Formby Golf Club

Golf Lessons at Formby Golf Club

About Formby Golf Club

Golf Lessons at Formby Golf Club

Golf Swing Tips

To improve your golf game, it’s vital that you take golf lessons. Golf is a sport that is almost impossible to learn without some sort of guidance. Luckily, there are golf experts around the country whose job it is to teach golf. By taking golf lessons, you can drastically improve your game in a relatively short amount of time. Taking golf lessons can be an expensive, time-consuming effort. And like any good or service that will cost money and require time, you should be careful before you buy.  Golf can be a really costly game to play and it is reasonable to assume that you have invested a fair amount of money in your equipment – golf clubs, golf bag, golf balls, golf clothing, golf cart etc; – therefore doesn’t it make common sense for you to learn how to use them to their advantage and improve your skills and capabilities?

Visit Formby Golf Club for golf lessons and other info. on golf.

Formby Golf Club

The course is set amongst dune land, heath land and woodland in an estate of about 470 acres and is a site of special scientific interest.Members play the course at 6505 yards and championship length is 7028 yards.Accuracy is always required since the indigenous heather protects much of the rough and great caution is required whether this be off the tee, in approach shots, or on the green.Formby Golf Club founded in 1884 will be celebrating its 125th anniversary in 2009 and will also be hosting the Amateur Championshp for the fourth occassion. The superb championship course welcomes visitors by prior arrangement and dormy accommodation is available for up to 10 visitors.Formby Ladies Golf Club, founded in 1896, wholly independent with its own Clubhouse, Course and greenkeeping staff is located on the same links.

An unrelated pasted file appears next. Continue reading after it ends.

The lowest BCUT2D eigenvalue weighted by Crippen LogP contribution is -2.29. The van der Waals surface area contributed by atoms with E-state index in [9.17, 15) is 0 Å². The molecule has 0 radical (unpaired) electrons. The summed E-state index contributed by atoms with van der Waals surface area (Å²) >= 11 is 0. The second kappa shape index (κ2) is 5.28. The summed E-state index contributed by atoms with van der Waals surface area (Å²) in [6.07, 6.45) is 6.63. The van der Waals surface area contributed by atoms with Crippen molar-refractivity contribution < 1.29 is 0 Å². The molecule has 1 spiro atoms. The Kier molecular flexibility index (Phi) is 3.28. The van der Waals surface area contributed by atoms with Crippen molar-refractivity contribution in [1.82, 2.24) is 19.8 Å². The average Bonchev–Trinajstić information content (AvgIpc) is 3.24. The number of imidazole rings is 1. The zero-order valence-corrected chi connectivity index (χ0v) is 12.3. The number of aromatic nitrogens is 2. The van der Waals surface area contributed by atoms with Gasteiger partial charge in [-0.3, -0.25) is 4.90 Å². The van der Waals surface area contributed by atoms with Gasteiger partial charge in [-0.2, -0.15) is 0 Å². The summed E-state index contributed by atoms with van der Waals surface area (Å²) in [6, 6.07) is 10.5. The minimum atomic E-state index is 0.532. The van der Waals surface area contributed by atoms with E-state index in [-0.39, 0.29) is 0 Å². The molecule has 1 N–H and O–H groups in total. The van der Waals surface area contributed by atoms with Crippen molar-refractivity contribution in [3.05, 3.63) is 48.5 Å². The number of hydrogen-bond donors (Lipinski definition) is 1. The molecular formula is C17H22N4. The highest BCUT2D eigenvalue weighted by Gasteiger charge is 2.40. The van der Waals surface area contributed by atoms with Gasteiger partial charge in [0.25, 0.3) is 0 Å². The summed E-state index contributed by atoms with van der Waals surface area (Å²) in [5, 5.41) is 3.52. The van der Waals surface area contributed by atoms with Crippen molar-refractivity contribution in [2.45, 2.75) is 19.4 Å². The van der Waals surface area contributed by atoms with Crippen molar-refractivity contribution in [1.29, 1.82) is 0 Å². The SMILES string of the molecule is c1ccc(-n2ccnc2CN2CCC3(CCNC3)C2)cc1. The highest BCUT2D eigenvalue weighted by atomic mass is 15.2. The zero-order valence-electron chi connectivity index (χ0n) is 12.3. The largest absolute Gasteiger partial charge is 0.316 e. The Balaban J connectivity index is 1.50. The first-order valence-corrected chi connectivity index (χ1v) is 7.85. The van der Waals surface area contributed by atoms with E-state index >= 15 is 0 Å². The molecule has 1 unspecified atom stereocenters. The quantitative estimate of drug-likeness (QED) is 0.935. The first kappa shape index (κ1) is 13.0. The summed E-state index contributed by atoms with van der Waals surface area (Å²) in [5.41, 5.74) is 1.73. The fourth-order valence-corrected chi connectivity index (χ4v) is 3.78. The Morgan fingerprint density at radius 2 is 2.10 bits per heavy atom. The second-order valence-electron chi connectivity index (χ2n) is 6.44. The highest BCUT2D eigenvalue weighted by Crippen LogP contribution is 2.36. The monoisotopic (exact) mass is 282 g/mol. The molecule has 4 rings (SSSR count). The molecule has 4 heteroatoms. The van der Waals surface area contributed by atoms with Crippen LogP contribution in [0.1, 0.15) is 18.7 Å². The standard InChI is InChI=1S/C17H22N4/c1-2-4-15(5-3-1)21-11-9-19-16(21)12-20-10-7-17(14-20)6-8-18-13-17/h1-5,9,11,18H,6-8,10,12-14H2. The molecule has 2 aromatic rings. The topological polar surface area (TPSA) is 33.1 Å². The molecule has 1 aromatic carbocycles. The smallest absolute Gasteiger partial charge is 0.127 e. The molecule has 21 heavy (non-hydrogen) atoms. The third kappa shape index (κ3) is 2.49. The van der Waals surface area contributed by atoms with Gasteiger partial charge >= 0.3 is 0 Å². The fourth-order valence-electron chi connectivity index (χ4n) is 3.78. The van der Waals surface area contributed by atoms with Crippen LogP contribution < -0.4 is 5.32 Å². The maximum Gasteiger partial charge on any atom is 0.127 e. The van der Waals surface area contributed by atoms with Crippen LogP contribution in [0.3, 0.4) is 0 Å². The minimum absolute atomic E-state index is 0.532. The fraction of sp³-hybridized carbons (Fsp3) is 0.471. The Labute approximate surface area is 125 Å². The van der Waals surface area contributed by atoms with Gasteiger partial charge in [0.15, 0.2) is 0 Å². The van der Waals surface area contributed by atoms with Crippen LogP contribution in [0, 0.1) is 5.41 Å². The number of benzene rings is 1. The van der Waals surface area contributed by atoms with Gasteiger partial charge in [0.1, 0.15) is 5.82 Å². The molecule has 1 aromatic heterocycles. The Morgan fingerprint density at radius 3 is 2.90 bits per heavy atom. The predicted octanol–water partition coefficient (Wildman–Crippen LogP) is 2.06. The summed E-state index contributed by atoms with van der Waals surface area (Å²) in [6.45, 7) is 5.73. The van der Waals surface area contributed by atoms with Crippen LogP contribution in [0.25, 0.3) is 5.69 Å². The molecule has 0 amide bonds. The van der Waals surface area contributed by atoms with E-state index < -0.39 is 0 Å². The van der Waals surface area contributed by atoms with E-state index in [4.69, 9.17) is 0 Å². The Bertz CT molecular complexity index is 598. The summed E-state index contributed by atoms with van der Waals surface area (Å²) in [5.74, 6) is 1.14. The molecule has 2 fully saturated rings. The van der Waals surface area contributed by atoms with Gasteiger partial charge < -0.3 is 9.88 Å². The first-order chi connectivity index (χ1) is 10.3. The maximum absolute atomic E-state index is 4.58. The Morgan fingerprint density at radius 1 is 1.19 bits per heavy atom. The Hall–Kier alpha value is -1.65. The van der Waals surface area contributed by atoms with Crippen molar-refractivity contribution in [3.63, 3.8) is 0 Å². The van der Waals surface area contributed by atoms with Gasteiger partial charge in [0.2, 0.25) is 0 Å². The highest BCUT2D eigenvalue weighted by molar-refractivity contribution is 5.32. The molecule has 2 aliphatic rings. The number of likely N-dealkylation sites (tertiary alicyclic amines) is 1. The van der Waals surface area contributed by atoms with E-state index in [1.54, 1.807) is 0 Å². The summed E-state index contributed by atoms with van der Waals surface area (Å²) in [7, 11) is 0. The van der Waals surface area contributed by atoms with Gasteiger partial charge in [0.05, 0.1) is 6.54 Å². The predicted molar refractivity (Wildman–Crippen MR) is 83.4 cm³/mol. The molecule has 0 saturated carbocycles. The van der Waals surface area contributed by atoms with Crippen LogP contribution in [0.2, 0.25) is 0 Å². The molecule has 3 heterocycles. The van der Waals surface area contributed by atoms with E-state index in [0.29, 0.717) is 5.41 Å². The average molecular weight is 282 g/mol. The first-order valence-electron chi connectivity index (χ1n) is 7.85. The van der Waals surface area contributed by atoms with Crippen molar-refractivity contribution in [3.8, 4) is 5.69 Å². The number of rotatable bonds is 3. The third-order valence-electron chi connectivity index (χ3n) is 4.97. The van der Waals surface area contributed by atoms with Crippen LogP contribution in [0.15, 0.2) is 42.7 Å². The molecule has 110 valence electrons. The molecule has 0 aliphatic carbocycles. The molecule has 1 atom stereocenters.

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Dave Pelz’s Putting Bible – golf’s least understood skill.

Extract from the book:

When you stand behind your ball and judge the distance of the putt (both when green-reading and making your preliminary stroke as part of your routine) keep your eye flow-line horizontal to the ground. This is called the binocular position because both eyes are working together and feeding a properly triangulated picture of the putt distance to your brain. This is the position from which you can best estimate distance.

However everything changes as you address your putt holding your head over your Aimline trying to align your putter and body to it. In this case both eyes should be on-line – that is vertically over the Aimline – to help orient your flowlines and putterface to it. Many golfers unknowingly set their eye flow-line so it cuts across their Aimline to the left – because they stand open to the Aimline trying to “see-the-target” better – which ironically makes it more difficult to see their proper setup position correctly (shown in Figure 11.5.9).

During setup and alignment your head should rotate along the vertical plane above your Aimline. It’s best to turn your head this way keeping your eyes in the plane of the Aimline to help orient your shoulder and forearm flow-lines and ultimately your putter path to your Aimline.

238 Establish Your Practice Framework

The Rest Are Less Important

The flow-lines of your hips knees and feet are important only inasmuch as they affect the flow lines of the “big three” – your shoulders forearms and eyes. So it is possible to stand with your stance closed or open and still maintain a properly aligned shoulder flow-line (as shown in Figure 11.5.10). However I prefer to see my students set the flow-lines of their lower body square starting with their toes an equal distance from their Aimline. The stance can have great influence on is possible with closed (left) or open (right) stance. However square stances make such alignment easier – and are recommended